Preferably constrained -- this helps the novice understand that a file (our
  word for which is coincidentally, but appropriately, derived from the Latin
  _filum_, thread) is just a one-dimensional string of numeric codes. As for
  the question of control over the machine, yes, yes, oh yes....
  You and I know what infinite possibilities a command prompt opens up, even
  in a relatively simple system such as MS/PC DOS, and we know that few people
  ever need to learn more than a dozen system commands -- but the average
  person has been conditioned to find a command prompt repulsive and to think
  of it as something at once primitive and overly hard to learn. As one whose
  talents and training are as far from computers as can be, I find this both
  dangerous and tragic. If a computer is "just a tool" (I personally regard it
  as a medium for cooperation) it is a tool controlled from two ends, the
  user's and the developer's. We *must* understand and master this tool, or
  some developer or other is sure to take control. A command prompt gives us
  our best opportunity to understand and master it -- and I personally have
  found understanding and mastering it, even to the relatively small degree of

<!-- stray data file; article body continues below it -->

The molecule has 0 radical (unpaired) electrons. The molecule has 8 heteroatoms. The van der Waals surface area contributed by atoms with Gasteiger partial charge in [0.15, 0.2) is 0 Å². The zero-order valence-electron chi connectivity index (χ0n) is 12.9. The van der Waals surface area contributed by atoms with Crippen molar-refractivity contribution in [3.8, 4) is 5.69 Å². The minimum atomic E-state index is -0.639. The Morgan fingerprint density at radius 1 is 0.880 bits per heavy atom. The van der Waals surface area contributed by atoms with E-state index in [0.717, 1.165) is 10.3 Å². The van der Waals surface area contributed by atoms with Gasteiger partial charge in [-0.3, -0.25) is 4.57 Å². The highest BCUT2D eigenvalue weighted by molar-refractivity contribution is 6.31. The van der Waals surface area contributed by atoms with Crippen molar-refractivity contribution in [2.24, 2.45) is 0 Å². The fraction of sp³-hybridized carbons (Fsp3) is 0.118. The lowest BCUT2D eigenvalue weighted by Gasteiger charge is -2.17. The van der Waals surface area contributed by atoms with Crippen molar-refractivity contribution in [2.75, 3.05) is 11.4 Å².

which I am capable, one of the most rewarding experiences of my life.
  Note that I started using a computer by accident, and only much later got
  dragged to a computer club meeting and became interested in the workings of
  the machine; it's not like I had any great interest in computers from the
  outset. Nor, on the other hand, did I ever have it in my head that I was
  incapable of learning more about them, or that I should not need to. That
  seems to be how most people think nowadays -- and little wonder....
        But the first several versions of Windows were so poorly
        designed that very few people wanted them, preferring even the
        archaic DOS with its incredibly difficult keyboard commands.
  That's Sun VP Michael H. Morris, writing in the July 24, 1994 San Francisco
  Examiner (http://www.baker.com/unix-and-law/morris-oped.html) -- a Unix
  vendor calling MS-DOS archaic and incredibly difficult! Sure, it could be
  more advanced and easier to use -- a LOT more advanced and a LOT easier to
  use -- but Mr. Morris ought to feel right at home in it, and he hardly needs
  to call it archaic and difficult to make any of the points he makes in his
  What gives? I don't know, but the way almost the entire industry is pushing
  us into point and click is very, very disturbing. If GUIs were all that
  great (and I think they can be, but they aren't now, not by a long shot),
  we would hardly need to be coerced into using them. That we are being
  coerced is plain to see.
  Perhaps others have noticed that many people, given little pictures to poke
  and prod, take their brains out of gear and lose their will to explore,
  learn, and grow. This post is way too long already, so I'll just throw this
  out for comment -- and ask people to think about what it might signify for
  anyone formulating a global strategy....
  > This, I think, is a clear 'social' example of how personal computing is
  > less than state-of-the-art for first time buyers. What a waste. Even the
  > computer "illiterate", what ever that means, deserve better.
  Well said.
  Dan Strychalski